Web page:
Death of the Black-Haired Girl is a departure from what I think of as typical Robert Stone work. Usually his works are set in far flung locations and are distinctly political. His latest novel, however, is a campus novel. It is set at a small liberal arts college in New England. I don’t think I will ruin anything by saying that a black-haired female student dies during an altercation. Yet, Stone still brings his distinctive voice to what some may call a typical story. He deals with the politics of the situation on various levels by exploring the dead student’s political views on abortion, the role of sex and power in the academy and subtle but every present influence of religion in the lives of various players.
Generally, I love Stone’s books for their locations – Israel, Cuba, South America. The campus setting of Death of the Black-Haired Girl was unexpected, but as with all of his other locations, Stone very convincingly takes you there and makes it real. He also takes a rather typical campus plot line and turns it into something new. There was some nod to the thriller genre that his work can often slide into, but I think this novel remains firmly in the literary fiction genre.
Who would like this book? While fans of Robert Stone’s writing will still find much to appreciate in Death of the Black-Haired Girl, it is not a typical Robert Stone novel. It has not of that international intrigue and adventure. That being said, it is a very compelling read. I think that Stone often writes himself into his novels in some way. In this one I’m convinced he has cast himself as the dead girl’s father. The novel ends with his death from emphysema. Is Stone foreshadowing his own death (he has emphysema)? And will this be his last novel? Only time will tell, but I’d wager that anything else he writes will be similarly domestic.
When someone like Jhumpa Lahiri comes out with a new book you just know that I’m going to read it. As a Pulitzer Prize winner, her books are always well written and highly acclaimed. The Lowland is no different, having made it on the short list for the Man Booker Prize.
The Lowland tells the story of two brothers in Calcutta who take very different paths as they grow up. Subhash more than fulfills his parents’ dreams by flying off to the United States for graduate school. Udayan, who is Subhash’s intellectual equal, remains in Calcutta to pursue a more controversial and political calling by becoming involved with the communist Naxalite movement. Most of the story focuses on Subhash’s time in the United States, which came as a bit of a disappointment to me. The Naxalite movement in India in the 1960’s and 1970’s was such an important time in the development of the newly Independent India, and its reverberations continue to be felt today, and yet outside of South Asia very little is known about it.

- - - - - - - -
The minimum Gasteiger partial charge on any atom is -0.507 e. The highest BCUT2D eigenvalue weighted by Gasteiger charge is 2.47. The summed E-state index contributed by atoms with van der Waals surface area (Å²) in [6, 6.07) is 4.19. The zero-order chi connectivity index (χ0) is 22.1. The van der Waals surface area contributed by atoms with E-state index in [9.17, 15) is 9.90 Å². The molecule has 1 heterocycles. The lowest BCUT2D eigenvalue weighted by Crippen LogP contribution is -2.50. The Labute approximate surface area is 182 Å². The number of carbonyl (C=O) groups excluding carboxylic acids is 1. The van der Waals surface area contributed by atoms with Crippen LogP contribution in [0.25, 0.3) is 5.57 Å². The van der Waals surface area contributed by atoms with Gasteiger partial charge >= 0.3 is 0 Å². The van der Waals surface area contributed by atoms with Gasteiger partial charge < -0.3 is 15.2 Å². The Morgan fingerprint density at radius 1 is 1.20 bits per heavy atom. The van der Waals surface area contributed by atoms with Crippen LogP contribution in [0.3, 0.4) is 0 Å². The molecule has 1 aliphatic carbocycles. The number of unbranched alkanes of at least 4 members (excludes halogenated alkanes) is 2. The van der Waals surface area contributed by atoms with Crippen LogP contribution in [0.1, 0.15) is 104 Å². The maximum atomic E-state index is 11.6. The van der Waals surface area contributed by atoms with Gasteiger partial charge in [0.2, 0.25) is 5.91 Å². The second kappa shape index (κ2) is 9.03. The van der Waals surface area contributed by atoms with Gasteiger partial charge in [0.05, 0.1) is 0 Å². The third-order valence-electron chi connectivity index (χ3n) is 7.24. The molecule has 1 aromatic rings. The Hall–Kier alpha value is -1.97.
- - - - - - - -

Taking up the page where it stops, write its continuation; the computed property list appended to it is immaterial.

The Lowland is written in a very understated style that is pervaded with a sense of melancholy. I think the Canadian cover of The Lowland (pictured above) captures this style very effectively. Everything that occurs is told in a very flat way. The highs are not very high, and everything else seems to be low. I am not a fan of this style. Though there is a lot to gain from reading The Lowland, i have to admit that reading it made me a little tired. It was not a book I could sit down and gobble up in one reading.
By contrast, the UK cover captures the dynamism of the times portrayed in the novel, as well as the politics that are always lying just below the surface. If I were to judge a book by its cover, it is a book I would much rather read. Not only that, the UK cover brings to mind the parts of the novel I really enjoyed.
Who would like this book? Obviously, The Lowland is going to appeal to those who like good writing and literary fiction of the highest order. As a contender for the Booker Prize, I am not quite sure who it is going to fare. So far it is the first on the short list that I’ve read, but I feel its chance of winning may be slim more for political reasons than for actual merit. I think this book would also be well suited to those who are interested in finding out more about a political movement that is not normally discussed in fiction set in South Asia. Lahiri’s inclusion of the Maoist insurgents known as the Naxalites makes The Lowland her most overtly political novel. It is a direction I would like to see her move in again in the future.